Flint, Michigan and the big picture
March 13, 2017
Filed under Opinion
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On Jan. 16, 2016, President Barack Obama declared the city of Flint, Michigan to be in a state of emergency due to unsafe levels of lead and other bacteria in the tap water. About a year after the declaration, on Jan. 25, 2017, the Michigan Department of Environmental Quality (MDEQ) announced that the lead levels have finally dropped to a level below the federal limit, reports CNN.
Although this is good news for the citizens of Flint, who have been dealing with unsafe tap water ever since the city switched from its previous water supplier to the Flint River nearly three years ago, the actions that eventually lead to the “all-clear” came far too late to expect no consequences.
Flint’s main water source had been switched from its previous supplier, the Detroit Water and Sewage Department (DWSD), to water sourced from the Flint River to save money while a new pipeline was being built in April of 2014, according The New York Times.
After other complications with the safety of the water, the first official mention of lead came from the Environmental Protection Agency in February of 2015, reported CNN. The Environmental Protection Agency notified the MDEQ that dangerous levels of lead in the water had been found in the home of a mother and her four children. The mother reached out to the EPA and said that she had concerns about dark sediment in her tap water that might have been making her children sick. The EPA’s initial test found the lead level in the home was 104 parts per billion. The EPA’s limit for safe amounts of lead is 15 parts per billion.
The EPA’s website says, “lead is a toxic metal that can be harmful to human health even at low exposure levels.” Possible effects of increased lead levels in children could lead to behavioral and learning problems, lower IQ and hyperactivity, slowed growth, hearing problems and anemia. According to Suburban Stats for 2016, in Flint, 40,472 occupied homes had at least one person under the age of 18. This means that 40,472 households in Flint have children that were exposed to increased levels of lead who could experience some or all of its effects.
In light of the EPA’s report about lead levels in the home, the next month, seven out of eight Flint City Council members voted to stop using water from the Flint River and reconnect with the Detroit Water and Sewage Department, according to a CNN timeline of the Flint Water Crisis. If this reconnection had been made, perhaps the citizens of Flint would have consumed less lead, and the subsequent effects wouldn’t have been so bad. The vote was overruled by a state-appointed emergency manager who called the reconnection “incomprehensible” because it would dramatically increase costs.
The emergency manager chose economics over the health and safety of a city with a population of nearly 100,000 people. It can be argued that the city was in deficit, which is why the water supplier switched from DWSD to the Flint River, but in a matter of emergency, an appeal can be made to either the president or secretary of Health and Human Services to be declared federally in a state of emergency. As a result, emergency funding would be received, according to the Association of State and Territorial Health Officials.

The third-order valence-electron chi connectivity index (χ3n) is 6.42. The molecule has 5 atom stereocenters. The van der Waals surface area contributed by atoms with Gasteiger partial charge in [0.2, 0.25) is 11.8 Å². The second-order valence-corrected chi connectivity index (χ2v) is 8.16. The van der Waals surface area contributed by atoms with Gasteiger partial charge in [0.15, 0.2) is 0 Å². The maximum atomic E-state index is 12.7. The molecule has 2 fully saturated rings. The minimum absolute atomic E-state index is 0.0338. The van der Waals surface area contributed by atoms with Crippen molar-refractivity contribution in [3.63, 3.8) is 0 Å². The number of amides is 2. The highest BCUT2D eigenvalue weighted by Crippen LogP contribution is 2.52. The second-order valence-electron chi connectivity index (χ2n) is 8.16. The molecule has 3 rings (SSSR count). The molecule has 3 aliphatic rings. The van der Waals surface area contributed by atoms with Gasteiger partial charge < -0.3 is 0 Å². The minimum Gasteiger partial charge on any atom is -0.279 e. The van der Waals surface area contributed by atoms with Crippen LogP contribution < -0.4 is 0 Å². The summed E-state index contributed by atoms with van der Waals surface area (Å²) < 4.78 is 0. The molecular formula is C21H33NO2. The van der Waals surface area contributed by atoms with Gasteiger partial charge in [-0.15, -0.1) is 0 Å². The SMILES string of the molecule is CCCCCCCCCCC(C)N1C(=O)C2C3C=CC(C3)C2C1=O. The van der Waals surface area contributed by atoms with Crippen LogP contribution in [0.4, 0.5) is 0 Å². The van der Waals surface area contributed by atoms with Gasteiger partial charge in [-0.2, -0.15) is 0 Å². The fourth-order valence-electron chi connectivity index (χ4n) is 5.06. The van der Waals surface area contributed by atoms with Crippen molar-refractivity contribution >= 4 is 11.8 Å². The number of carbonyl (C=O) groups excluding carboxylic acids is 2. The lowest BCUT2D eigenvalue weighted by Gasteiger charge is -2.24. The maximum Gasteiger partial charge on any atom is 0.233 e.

Officials from the city continued to deny the danger of the water, going as far as to drink a glass of tap water on a local television report to show the citizens of Flint, as well as the growing media surrounding the issue, that the water is safe. It wasn’t until Dec. 14, 2015, a year and a half after the switch, that Flint finally declared a state of emergency.
The conflict caused by the Flint Water Crisis is not over. According to the Flint Water Class Action webpage and Scientific American, on Feb. 1, 2017, the residents of Flint sued the EPA for $722 million for failing to warn them about the dangers of the water and to take action to ensure that state and local authorities were handling the situation.
Although the conflict is still not resolved, the media coverage of it has been. The Google Trends site shows that online searches for Flint, Michigan peaked from Jan. 17 through Jan. 23, 2016, around the time President Obama declared the state of emergency, only to taper back just slightly above normal by May of 2016. Google Trends also show that, beginning in March, searches containing the keywords “Democrat” and “Republican” surged to the highest in the last three years.
Around the time that the Flint Water Crisis was gaining media popularity, the political race was also beginning. With the intense elections in 2016, it is reasonable to say that the nationwide media coverage of Flint was taken over by political media coverage, leaving Flint to be forgotten or pushed to back-page news. The lack of coverage and nationwide interest could have slowed the process of restoring Flint’s water, because the main issue was not under the watchful and criticizing eye of the mainstream media.
The immediate threat of unclean water may have finally passed for the citizens of Flint, Michigan, but the lasting effects of this crisis may well be felt decades into the future. The theme of placing economics and money as higher priority than the city’s health and well-being is repeated multiple times throughout the mess.
Maybe some good can be drawn from this situation. It can serve as a lesson to all people with power and authority to prioritize the people, not profit, or else you could potentially find yourself at the middle of a controversy. Eventually, most controversies become examples of how not to act.